WARR’s hockey writer Sidney Brown offers his take on the Blackhawks throughout their postseason run as well as predictions on the rest of the NHL
As the Chicago Blackhawks and Minnesota Wild prepare for their second round Stanley Cup Playoff series, now would be a good time to look back on the similar roads these familiar divisional foes took to get here.
Chicago overcame an 0-2 deficit and a physical pounding to defeat the Blues in six games. Youthful Minnesota, in its first winnable playoff test, battled back in spite of its fatigue and inexperience and wound up exploiting those same traits in its opponent, the Colorado Avalanche, who it overtook in seven games, winning Game 7 on the road in overtime.
This year’s match is a rematch from last season’s first round showdown where the Hawks prevailed in five games, but this season the Wild look more mature and battle tested while the Hawks in the past week have hit their stride, winning four in a row and playing some of their best hockey this season.
Minnesota took three of five games from their Central division rivals during the regular season, but the playoffs are a different story. Will we see the same story as last year? Do the Wild have a chance to push the Hawks to the brink or even possibly pull off the upset? Let’s breakdown the matchups.
Blackhawks — Led by the familiar cast of characters (Jonathan Toews, Patrick Kane, Patrick Sharp and Marian Hossa), in the playoffs Chicago’s role players have also took on the serious role of stepping up and helping decide games. Bryan Bickell made a name for himself in last year’s playoffs and continued his postseason legacy in the Blues series, leading the team in hits and scoring a total of three points (2 goals,1 assist).
Bickell’s presence was also felt in creating traffic in front of goalie Ryan Miller while setting a tone physically in the open ice. Expect Bickell’s role to be at the forefront in this series. Andrew Shaw turned his play around in the latter stages of the Blues series after committing a series of dumb penalties early in the series. Shaw collected four points in the opening round (2 goals, 2 assists) and just maybe he’s got the message that disciplined play will keep him on the ice and out of the penalty box. Ben Smith only has two points (1 goal,1 assist) in the playoffs but his play hasn’t gone unnoticed. Smith has been a staple on the fourth line, shutting down the opposition’s top lines while contributing on the offensive end, being aggressive at shooting at the net.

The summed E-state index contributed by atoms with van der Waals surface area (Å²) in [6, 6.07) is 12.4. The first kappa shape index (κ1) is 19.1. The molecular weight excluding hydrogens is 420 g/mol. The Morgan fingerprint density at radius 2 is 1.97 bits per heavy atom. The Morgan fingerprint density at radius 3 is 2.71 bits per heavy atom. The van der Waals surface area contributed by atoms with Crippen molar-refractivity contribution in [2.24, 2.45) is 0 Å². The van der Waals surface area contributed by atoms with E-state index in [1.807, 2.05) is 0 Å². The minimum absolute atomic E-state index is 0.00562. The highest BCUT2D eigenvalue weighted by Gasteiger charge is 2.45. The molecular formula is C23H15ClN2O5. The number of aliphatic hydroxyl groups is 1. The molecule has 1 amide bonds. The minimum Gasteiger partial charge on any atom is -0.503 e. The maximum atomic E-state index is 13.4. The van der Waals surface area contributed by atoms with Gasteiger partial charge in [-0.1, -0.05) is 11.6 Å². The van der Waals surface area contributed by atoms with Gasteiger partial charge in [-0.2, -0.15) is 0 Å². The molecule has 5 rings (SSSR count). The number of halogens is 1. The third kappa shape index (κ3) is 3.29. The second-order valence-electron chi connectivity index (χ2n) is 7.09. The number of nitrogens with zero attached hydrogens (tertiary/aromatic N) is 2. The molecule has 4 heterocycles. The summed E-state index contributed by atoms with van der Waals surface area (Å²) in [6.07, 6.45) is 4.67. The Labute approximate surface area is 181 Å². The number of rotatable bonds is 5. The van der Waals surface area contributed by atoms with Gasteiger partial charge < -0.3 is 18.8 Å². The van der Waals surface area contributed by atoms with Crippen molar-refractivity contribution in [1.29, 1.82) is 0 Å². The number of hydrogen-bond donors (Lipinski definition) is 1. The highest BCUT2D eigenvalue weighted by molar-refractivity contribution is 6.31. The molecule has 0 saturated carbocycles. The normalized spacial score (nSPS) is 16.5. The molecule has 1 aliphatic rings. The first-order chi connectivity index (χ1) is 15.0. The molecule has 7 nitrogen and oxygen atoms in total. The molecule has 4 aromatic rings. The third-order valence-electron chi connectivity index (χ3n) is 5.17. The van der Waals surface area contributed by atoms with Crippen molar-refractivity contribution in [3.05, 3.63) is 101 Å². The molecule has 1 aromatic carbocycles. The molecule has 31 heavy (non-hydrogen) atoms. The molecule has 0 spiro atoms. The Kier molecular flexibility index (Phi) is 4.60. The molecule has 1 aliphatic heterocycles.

Wild — Lead by Zach Parise — who leads the team in playoff scoring (3 goals, 7 assists) –, Dany Heatley, Matt Moulson, Mikko Koivu and Jason Pominville. Parisecan explode at any time, creating scoring opportunities not just for himself but for his teammates. The veteran Heatley has been through wars in the Stanley Cup Playoffs and with his leadership and scoring (1 goal,4 assists), expect him to help set up Parise and company for scoring.
Acquired at the trade deadline, Moulson brings additional help in the scoring department, though his playoff stats don’t show it yet (1 goal,1 assist). Moulson’s scoring must trend upwards if the Wild will have any chance of upsetting the Hawks. Pominville is also expect to contribute offensively and with his five point total in the Avalanche series (4 assists), his play can also stand to improve and part of that would include causing confusion in front of Hawks goalie Corey Crawford.
Blackhawks — Brent Seabrook and Duncan Keith lead the pack and stand a chance to shutdown the Wild’s top two scoring lines. Keith leads all Hawks defensemen in scoring (2 goals, 5 assists) and his all round play should continue to be an impact. Seabrook’s return to the lineup in the series clincher against St. Louis added an edge to the Hawks’ defense that was noticed right away. Nick Leddy, Michal Rozsival, Niklas Hjalmarsson and Johnny Oduya will be matched up against the Wild’s second and third lines and will have to limit their scoring chances and clearing out pucks in front of Corey Crawford.